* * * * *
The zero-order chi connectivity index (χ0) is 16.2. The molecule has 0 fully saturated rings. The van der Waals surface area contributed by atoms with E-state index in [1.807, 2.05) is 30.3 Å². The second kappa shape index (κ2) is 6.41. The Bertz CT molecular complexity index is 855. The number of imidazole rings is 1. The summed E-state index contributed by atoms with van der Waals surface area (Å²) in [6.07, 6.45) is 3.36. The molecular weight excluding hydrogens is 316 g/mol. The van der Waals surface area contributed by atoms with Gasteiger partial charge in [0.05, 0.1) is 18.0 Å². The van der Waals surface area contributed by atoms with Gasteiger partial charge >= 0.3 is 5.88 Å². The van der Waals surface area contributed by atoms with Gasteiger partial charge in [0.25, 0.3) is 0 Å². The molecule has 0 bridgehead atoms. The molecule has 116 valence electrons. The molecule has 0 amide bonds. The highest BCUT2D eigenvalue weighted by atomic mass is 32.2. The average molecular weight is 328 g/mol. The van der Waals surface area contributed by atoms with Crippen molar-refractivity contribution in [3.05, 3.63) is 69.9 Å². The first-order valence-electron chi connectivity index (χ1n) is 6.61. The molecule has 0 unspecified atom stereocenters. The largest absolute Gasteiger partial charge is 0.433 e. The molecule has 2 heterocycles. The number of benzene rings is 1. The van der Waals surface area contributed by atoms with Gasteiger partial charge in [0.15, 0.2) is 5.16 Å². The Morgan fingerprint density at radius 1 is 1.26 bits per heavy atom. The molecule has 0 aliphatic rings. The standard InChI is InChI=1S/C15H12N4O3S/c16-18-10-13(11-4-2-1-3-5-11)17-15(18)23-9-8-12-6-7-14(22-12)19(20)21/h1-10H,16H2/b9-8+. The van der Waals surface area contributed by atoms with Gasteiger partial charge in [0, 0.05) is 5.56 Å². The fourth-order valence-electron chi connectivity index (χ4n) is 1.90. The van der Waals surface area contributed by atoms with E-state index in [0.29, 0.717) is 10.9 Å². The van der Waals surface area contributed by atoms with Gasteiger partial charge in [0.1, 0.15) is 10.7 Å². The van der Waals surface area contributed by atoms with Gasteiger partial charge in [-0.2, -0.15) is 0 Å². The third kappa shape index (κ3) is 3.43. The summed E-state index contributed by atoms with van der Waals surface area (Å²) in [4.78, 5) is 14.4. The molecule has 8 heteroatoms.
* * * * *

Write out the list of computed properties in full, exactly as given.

The zero-order chi connectivity index (χ0) is 16.2. The molecule has 0 fully saturated rings. The van der Waals surface area contributed by atoms with E-state index in [1.807, 2.05) is 30.3 Å². The second kappa shape index (κ2) is 6.41. The Bertz CT molecular complexity index is 855. The number of imidazole rings is 1. The summed E-state index contributed by atoms with van der Waals surface area (Å²) in [6.07, 6.45) is 3.36. The molecular weight excluding hydrogens is 316 g/mol. The van der Waals surface area contributed by atoms with Gasteiger partial charge in [0.05, 0.1) is 18.0 Å². The van der Waals surface area contributed by atoms with Gasteiger partial charge >= 0.3 is 5.88 Å². The van der Waals surface area contributed by atoms with Gasteiger partial charge in [0.25, 0.3) is 0 Å². The molecule has 0 bridgehead atoms. The molecule has 116 valence electrons. The molecule has 0 amide bonds. The highest BCUT2D eigenvalue weighted by atomic mass is 32.2. The average molecular weight is 328 g/mol. The van der Waals surface area contributed by atoms with Crippen molar-refractivity contribution in [3.05, 3.63) is 69.9 Å². The first-order valence-electron chi connectivity index (χ1n) is 6.61. The molecule has 0 unspecified atom stereocenters. The largest absolute Gasteiger partial charge is 0.433 e. The molecule has 2 heterocycles. The number of benzene rings is 1. The van der Waals surface area contributed by atoms with Gasteiger partial charge in [0.15, 0.2) is 5.16 Å². The Morgan fingerprint density at radius 1 is 1.26 bits per heavy atom. The molecule has 0 aliphatic rings. The standard InChI is InChI=1S/C15H12N4O3S/c16-18-10-13(11-4-2-1-3-5-11)17-15(18)23-9-8-12-6-7-14(22-12)19(20)21/h1-10H,16H2/b9-8+. The van der Waals surface area contributed by atoms with Gasteiger partial charge in [0, 0.05) is 5.56 Å². The fourth-order valence-electron chi connectivity index (χ4n) is 1.90. The van der Waals surface area contributed by atoms with E-state index in [0.29, 0.717) is 10.9 Å². The van der Waals surface area contributed by atoms with Gasteiger partial charge in [0.1, 0.15) is 10.7 Å². The van der Waals surface area contributed by atoms with Gasteiger partial charge in [-0.2, -0.15) is 0 Å². The third kappa shape index (κ3) is 3.43. The summed E-state index contributed by atoms with van der Waals surface area (Å²) in [4.78, 5) is 14.4. The molecule has 8 heteroatoms.